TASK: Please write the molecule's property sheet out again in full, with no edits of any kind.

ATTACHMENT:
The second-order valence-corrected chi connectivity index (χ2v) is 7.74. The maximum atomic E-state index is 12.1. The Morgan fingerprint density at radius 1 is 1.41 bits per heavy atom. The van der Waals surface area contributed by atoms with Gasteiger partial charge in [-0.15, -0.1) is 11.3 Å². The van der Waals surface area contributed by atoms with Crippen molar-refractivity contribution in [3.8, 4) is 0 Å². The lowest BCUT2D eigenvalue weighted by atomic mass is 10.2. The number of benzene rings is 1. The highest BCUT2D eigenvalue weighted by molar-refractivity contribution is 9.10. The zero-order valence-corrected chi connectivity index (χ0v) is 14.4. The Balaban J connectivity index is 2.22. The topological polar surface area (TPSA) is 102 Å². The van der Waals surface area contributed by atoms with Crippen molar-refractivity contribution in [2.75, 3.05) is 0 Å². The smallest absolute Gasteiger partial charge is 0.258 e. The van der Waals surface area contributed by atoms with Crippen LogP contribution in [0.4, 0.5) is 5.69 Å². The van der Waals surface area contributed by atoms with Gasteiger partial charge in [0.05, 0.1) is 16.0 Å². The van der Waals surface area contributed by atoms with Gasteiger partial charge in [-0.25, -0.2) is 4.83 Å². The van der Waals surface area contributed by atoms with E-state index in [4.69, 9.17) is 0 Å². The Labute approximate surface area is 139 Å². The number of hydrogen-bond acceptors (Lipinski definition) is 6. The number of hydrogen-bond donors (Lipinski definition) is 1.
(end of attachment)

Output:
The second-order valence-corrected chi connectivity index (χ2v) is 7.74. The maximum atomic E-state index is 12.1. The Morgan fingerprint density at radius 1 is 1.41 bits per heavy atom. The van der Waals surface area contributed by atoms with Gasteiger partial charge in [-0.15, -0.1) is 11.3 Å². The van der Waals surface area contributed by atoms with Crippen molar-refractivity contribution in [3.8, 4) is 0 Å². The lowest BCUT2D eigenvalue weighted by atomic mass is 10.2. The number of benzene rings is 1. The highest BCUT2D eigenvalue weighted by molar-refractivity contribution is 9.10. The zero-order valence-corrected chi connectivity index (χ0v) is 14.4. The Balaban J connectivity index is 2.22. The topological polar surface area (TPSA) is 102 Å². The van der Waals surface area contributed by atoms with Crippen molar-refractivity contribution in [2.75, 3.05) is 0 Å². The smallest absolute Gasteiger partial charge is 0.258 e. The van der Waals surface area contributed by atoms with Crippen LogP contribution in [0.4, 0.5) is 5.69 Å². The van der Waals surface area contributed by atoms with Gasteiger partial charge in [0.05, 0.1) is 16.0 Å². The van der Waals surface area contributed by atoms with Gasteiger partial charge in [-0.25, -0.2) is 4.83 Å². The van der Waals surface area contributed by atoms with E-state index in [4.69, 9.17) is 0 Å². The Labute approximate surface area is 139 Å². The number of hydrogen-bond acceptors (Lipinski definition) is 6. The number of hydrogen-bond donors (Lipinski definition) is 1.